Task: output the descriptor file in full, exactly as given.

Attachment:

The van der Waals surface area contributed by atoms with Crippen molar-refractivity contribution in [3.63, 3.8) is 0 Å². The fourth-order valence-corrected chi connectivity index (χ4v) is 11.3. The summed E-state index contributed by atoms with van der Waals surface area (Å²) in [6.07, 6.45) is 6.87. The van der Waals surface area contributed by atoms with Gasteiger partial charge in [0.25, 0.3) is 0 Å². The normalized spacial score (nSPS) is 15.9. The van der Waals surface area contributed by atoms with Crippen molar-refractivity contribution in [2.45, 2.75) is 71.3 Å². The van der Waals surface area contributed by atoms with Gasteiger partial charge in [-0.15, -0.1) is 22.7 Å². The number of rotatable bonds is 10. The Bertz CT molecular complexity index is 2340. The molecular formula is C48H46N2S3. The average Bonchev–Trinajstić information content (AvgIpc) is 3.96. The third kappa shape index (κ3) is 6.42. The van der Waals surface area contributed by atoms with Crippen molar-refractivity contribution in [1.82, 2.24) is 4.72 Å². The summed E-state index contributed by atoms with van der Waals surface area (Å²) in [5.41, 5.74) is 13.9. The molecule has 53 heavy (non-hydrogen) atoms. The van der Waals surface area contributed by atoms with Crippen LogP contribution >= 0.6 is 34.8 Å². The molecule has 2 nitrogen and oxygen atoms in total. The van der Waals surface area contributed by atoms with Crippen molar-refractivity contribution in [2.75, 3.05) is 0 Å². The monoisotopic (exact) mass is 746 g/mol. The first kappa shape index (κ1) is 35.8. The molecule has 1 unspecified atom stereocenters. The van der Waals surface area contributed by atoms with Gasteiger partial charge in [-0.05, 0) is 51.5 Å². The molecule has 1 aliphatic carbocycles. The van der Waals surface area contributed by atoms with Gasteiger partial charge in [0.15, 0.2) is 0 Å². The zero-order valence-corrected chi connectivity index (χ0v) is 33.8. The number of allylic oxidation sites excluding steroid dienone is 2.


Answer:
The van der Waals surface area contributed by atoms with Crippen molar-refractivity contribution in [3.63, 3.8) is 0 Å². The fourth-order valence-corrected chi connectivity index (χ4v) is 11.3. The summed E-state index contributed by atoms with van der Waals surface area (Å²) in [6.07, 6.45) is 6.87. The van der Waals surface area contributed by atoms with Gasteiger partial charge in [0.25, 0.3) is 0 Å². The normalized spacial score (nSPS) is 15.9. The van der Waals surface area contributed by atoms with Crippen molar-refractivity contribution in [2.45, 2.75) is 71.3 Å². The van der Waals surface area contributed by atoms with Gasteiger partial charge in [-0.15, -0.1) is 22.7 Å². The number of rotatable bonds is 10. The Bertz CT molecular complexity index is 2340. The molecular formula is C48H46N2S3. The average Bonchev–Trinajstić information content (AvgIpc) is 3.96. The third kappa shape index (κ3) is 6.42. The van der Waals surface area contributed by atoms with Crippen molar-refractivity contribution in [1.82, 2.24) is 4.72 Å². The summed E-state index contributed by atoms with van der Waals surface area (Å²) in [5.41, 5.74) is 13.9. The molecule has 53 heavy (non-hydrogen) atoms. The van der Waals surface area contributed by atoms with Crippen LogP contribution >= 0.6 is 34.8 Å². The molecule has 2 nitrogen and oxygen atoms in total. The van der Waals surface area contributed by atoms with Crippen molar-refractivity contribution in [2.75, 3.05) is 0 Å². The monoisotopic (exact) mass is 746 g/mol. The first kappa shape index (κ1) is 35.8. The molecule has 1 unspecified atom stereocenters. The van der Waals surface area contributed by atoms with Gasteiger partial charge in [-0.05, 0) is 51.5 Å². The molecule has 1 aliphatic carbocycles. The van der Waals surface area contributed by atoms with Gasteiger partial charge in [0.15, 0.2) is 0 Å². The zero-order valence-corrected chi connectivity index (χ0v) is 33.8. The number of allylic oxidation sites excluding steroid dienone is 2.